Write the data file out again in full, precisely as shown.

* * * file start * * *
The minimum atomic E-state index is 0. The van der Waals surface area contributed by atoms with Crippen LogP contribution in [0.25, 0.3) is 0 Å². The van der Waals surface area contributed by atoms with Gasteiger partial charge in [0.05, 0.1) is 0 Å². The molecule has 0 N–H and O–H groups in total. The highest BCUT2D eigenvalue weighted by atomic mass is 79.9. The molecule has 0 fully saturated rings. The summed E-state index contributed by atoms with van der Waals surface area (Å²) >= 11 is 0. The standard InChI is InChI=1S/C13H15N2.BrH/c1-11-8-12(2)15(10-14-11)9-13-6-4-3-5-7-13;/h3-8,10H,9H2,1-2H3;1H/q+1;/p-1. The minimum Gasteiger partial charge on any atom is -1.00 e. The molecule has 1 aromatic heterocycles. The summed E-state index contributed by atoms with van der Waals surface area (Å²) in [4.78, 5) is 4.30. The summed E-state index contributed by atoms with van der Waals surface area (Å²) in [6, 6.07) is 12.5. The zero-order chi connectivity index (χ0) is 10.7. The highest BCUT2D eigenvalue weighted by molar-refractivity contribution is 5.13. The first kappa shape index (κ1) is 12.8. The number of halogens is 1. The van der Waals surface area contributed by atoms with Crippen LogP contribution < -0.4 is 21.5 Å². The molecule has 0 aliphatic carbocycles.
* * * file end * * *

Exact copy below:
The minimum atomic E-state index is 0. The van der Waals surface area contributed by atoms with Crippen LogP contribution in [0.25, 0.3) is 0 Å². The van der Waals surface area contributed by atoms with Gasteiger partial charge in [0.05, 0.1) is 0 Å². The molecule has 0 N–H and O–H groups in total. The highest BCUT2D eigenvalue weighted by atomic mass is 79.9. The molecule has 0 fully saturated rings. The summed E-state index contributed by atoms with van der Waals surface area (Å²) >= 11 is 0. The standard InChI is InChI=1S/C13H15N2.BrH/c1-11-8-12(2)15(10-14-11)9-13-6-4-3-5-7-13;/h3-8,10H,9H2,1-2H3;1H/q+1;/p-1. The minimum Gasteiger partial charge on any atom is -1.00 e. The molecule has 1 aromatic heterocycles. The summed E-state index contributed by atoms with van der Waals surface area (Å²) in [4.78, 5) is 4.30. The summed E-state index contributed by atoms with van der Waals surface area (Å²) in [6, 6.07) is 12.5. The zero-order chi connectivity index (χ0) is 10.7. The highest BCUT2D eigenvalue weighted by molar-refractivity contribution is 5.13. The first kappa shape index (κ1) is 12.8. The number of halogens is 1. The van der Waals surface area contributed by atoms with Crippen LogP contribution < -0.4 is 21.5 Å². The molecule has 0 aliphatic carbocycles.